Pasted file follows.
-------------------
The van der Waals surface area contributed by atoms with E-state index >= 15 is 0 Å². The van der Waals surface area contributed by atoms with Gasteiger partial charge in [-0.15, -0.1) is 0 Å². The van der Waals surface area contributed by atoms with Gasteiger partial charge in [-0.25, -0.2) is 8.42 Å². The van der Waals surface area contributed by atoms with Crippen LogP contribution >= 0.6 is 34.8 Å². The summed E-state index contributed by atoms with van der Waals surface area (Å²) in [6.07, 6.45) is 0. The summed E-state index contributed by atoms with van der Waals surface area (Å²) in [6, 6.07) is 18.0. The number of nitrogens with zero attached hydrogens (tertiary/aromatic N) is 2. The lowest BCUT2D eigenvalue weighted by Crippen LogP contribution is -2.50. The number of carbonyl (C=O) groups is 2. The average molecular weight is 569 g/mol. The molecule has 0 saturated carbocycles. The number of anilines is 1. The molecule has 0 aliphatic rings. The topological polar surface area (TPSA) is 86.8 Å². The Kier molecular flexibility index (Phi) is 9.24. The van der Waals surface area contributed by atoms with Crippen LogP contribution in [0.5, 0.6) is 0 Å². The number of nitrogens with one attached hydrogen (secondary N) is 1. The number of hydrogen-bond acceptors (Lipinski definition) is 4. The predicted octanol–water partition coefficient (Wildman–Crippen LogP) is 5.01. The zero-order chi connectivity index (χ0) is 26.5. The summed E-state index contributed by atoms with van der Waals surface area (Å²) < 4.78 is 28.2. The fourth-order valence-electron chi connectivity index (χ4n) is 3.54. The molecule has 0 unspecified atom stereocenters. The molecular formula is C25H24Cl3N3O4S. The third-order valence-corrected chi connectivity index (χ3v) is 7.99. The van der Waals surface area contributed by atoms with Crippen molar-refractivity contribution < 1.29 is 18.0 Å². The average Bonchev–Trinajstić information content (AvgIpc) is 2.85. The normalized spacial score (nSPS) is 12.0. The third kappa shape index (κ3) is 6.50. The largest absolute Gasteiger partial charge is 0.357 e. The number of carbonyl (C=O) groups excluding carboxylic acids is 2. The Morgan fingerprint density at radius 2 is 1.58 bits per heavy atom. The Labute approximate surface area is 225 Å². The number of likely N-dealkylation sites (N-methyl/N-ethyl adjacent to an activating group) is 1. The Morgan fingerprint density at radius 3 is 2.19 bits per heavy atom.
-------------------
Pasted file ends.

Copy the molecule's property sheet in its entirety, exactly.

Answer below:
The van der Waals surface area contributed by atoms with E-state index >= 15 is 0 Å². The van der Waals surface area contributed by atoms with Gasteiger partial charge in [-0.15, -0.1) is 0 Å². The van der Waals surface area contributed by atoms with Gasteiger partial charge in [-0.25, -0.2) is 8.42 Å². The van der Waals surface area contributed by atoms with Crippen LogP contribution >= 0.6 is 34.8 Å². The summed E-state index contributed by atoms with van der Waals surface area (Å²) in [6.07, 6.45) is 0. The summed E-state index contributed by atoms with van der Waals surface area (Å²) in [6, 6.07) is 18.0. The number of nitrogens with zero attached hydrogens (tertiary/aromatic N) is 2. The lowest BCUT2D eigenvalue weighted by Crippen LogP contribution is -2.50. The number of carbonyl (C=O) groups is 2. The average molecular weight is 569 g/mol. The molecule has 0 saturated carbocycles. The number of anilines is 1. The molecule has 0 aliphatic rings. The topological polar surface area (TPSA) is 86.8 Å². The Kier molecular flexibility index (Phi) is 9.24. The van der Waals surface area contributed by atoms with Crippen LogP contribution in [0.5, 0.6) is 0 Å². The number of nitrogens with one attached hydrogen (secondary N) is 1. The number of hydrogen-bond acceptors (Lipinski definition) is 4. The predicted octanol–water partition coefficient (Wildman–Crippen LogP) is 5.01. The zero-order chi connectivity index (χ0) is 26.5. The summed E-state index contributed by atoms with van der Waals surface area (Å²) < 4.78 is 28.2. The fourth-order valence-electron chi connectivity index (χ4n) is 3.54. The molecule has 0 unspecified atom stereocenters. The molecular formula is C25H24Cl3N3O4S. The third-order valence-corrected chi connectivity index (χ3v) is 7.99. The van der Waals surface area contributed by atoms with Crippen molar-refractivity contribution < 1.29 is 18.0 Å². The average Bonchev–Trinajstić information content (AvgIpc) is 2.85. The normalized spacial score (nSPS) is 12.0. The third kappa shape index (κ3) is 6.50. The largest absolute Gasteiger partial charge is 0.357 e. The number of carbonyl (C=O) groups excluding carboxylic acids is 2. The Morgan fingerprint density at radius 2 is 1.58 bits per heavy atom. The Labute approximate surface area is 225 Å². The number of likely N-dealkylation sites (N-methyl/N-ethyl adjacent to an activating group) is 1. The Morgan fingerprint density at radius 3 is 2.19 bits per heavy atom.